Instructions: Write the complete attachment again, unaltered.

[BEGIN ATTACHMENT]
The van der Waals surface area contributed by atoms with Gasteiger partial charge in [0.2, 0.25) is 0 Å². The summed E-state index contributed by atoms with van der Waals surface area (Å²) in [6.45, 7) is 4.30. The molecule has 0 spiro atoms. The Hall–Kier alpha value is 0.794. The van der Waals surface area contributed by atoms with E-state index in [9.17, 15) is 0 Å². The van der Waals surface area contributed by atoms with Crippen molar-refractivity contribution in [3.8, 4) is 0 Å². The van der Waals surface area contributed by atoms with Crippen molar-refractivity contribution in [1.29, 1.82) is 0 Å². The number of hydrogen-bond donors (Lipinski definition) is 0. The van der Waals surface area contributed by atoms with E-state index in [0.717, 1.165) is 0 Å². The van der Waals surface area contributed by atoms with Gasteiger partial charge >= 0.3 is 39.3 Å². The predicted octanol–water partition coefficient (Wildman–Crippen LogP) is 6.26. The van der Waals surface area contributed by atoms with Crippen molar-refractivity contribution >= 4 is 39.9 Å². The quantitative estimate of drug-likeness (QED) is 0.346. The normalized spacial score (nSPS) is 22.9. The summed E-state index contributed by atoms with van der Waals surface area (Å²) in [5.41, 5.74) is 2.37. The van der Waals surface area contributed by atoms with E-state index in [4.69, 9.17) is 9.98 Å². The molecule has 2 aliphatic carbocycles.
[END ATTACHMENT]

The van der Waals surface area contributed by atoms with Gasteiger partial charge in [0.2, 0.25) is 0 Å². The summed E-state index contributed by atoms with van der Waals surface area (Å²) in [6.45, 7) is 4.30. The molecule has 0 spiro atoms. The Hall–Kier alpha value is 0.794. The van der Waals surface area contributed by atoms with E-state index in [9.17, 15) is 0 Å². The van der Waals surface area contributed by atoms with Crippen molar-refractivity contribution in [3.8, 4) is 0 Å². The van der Waals surface area contributed by atoms with Crippen molar-refractivity contribution in [1.29, 1.82) is 0 Å². The number of hydrogen-bond donors (Lipinski definition) is 0. The van der Waals surface area contributed by atoms with E-state index in [0.717, 1.165) is 0 Å². The van der Waals surface area contributed by atoms with Gasteiger partial charge >= 0.3 is 39.3 Å². The predicted octanol–water partition coefficient (Wildman–Crippen LogP) is 6.26. The van der Waals surface area contributed by atoms with Crippen molar-refractivity contribution >= 4 is 39.9 Å². The quantitative estimate of drug-likeness (QED) is 0.346. The normalized spacial score (nSPS) is 22.9. The summed E-state index contributed by atoms with van der Waals surface area (Å²) in [5.41, 5.74) is 2.37. The van der Waals surface area contributed by atoms with E-state index in [4.69, 9.17) is 9.98 Å². The molecule has 2 aliphatic carbocycles.